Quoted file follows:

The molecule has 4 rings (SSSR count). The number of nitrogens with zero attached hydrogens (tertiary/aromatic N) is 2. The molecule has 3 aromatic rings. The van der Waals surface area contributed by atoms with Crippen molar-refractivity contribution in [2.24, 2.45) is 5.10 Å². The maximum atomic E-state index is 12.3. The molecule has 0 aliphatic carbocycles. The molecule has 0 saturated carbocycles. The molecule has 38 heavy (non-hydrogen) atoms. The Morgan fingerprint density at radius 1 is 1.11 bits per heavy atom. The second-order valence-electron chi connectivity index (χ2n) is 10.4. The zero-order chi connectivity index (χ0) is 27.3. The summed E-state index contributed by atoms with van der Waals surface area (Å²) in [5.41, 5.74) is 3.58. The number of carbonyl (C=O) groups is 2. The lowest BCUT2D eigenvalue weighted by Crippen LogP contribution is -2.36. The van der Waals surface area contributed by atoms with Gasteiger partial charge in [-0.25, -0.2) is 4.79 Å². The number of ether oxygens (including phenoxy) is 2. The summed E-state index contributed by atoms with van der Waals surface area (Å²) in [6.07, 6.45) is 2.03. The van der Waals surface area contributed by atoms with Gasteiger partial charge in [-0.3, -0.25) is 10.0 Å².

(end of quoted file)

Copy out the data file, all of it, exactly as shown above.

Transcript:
The molecule has 4 rings (SSSR count). The number of nitrogens with zero attached hydrogens (tertiary/aromatic N) is 2. The molecule has 3 aromatic rings. The van der Waals surface area contributed by atoms with Crippen molar-refractivity contribution in [2.24, 2.45) is 5.10 Å². The maximum atomic E-state index is 12.3. The molecule has 0 aliphatic carbocycles. The molecule has 0 saturated carbocycles. The molecule has 38 heavy (non-hydrogen) atoms. The Morgan fingerprint density at radius 1 is 1.11 bits per heavy atom. The second-order valence-electron chi connectivity index (χ2n) is 10.4. The zero-order chi connectivity index (χ0) is 27.3. The summed E-state index contributed by atoms with van der Waals surface area (Å²) in [5.41, 5.74) is 3.58. The number of carbonyl (C=O) groups is 2. The lowest BCUT2D eigenvalue weighted by Crippen LogP contribution is -2.36. The van der Waals surface area contributed by atoms with Gasteiger partial charge in [-0.25, -0.2) is 4.79 Å². The number of ether oxygens (including phenoxy) is 2. The summed E-state index contributed by atoms with van der Waals surface area (Å²) in [6.07, 6.45) is 2.03. The van der Waals surface area contributed by atoms with Gasteiger partial charge in [-0.3, -0.25) is 10.0 Å².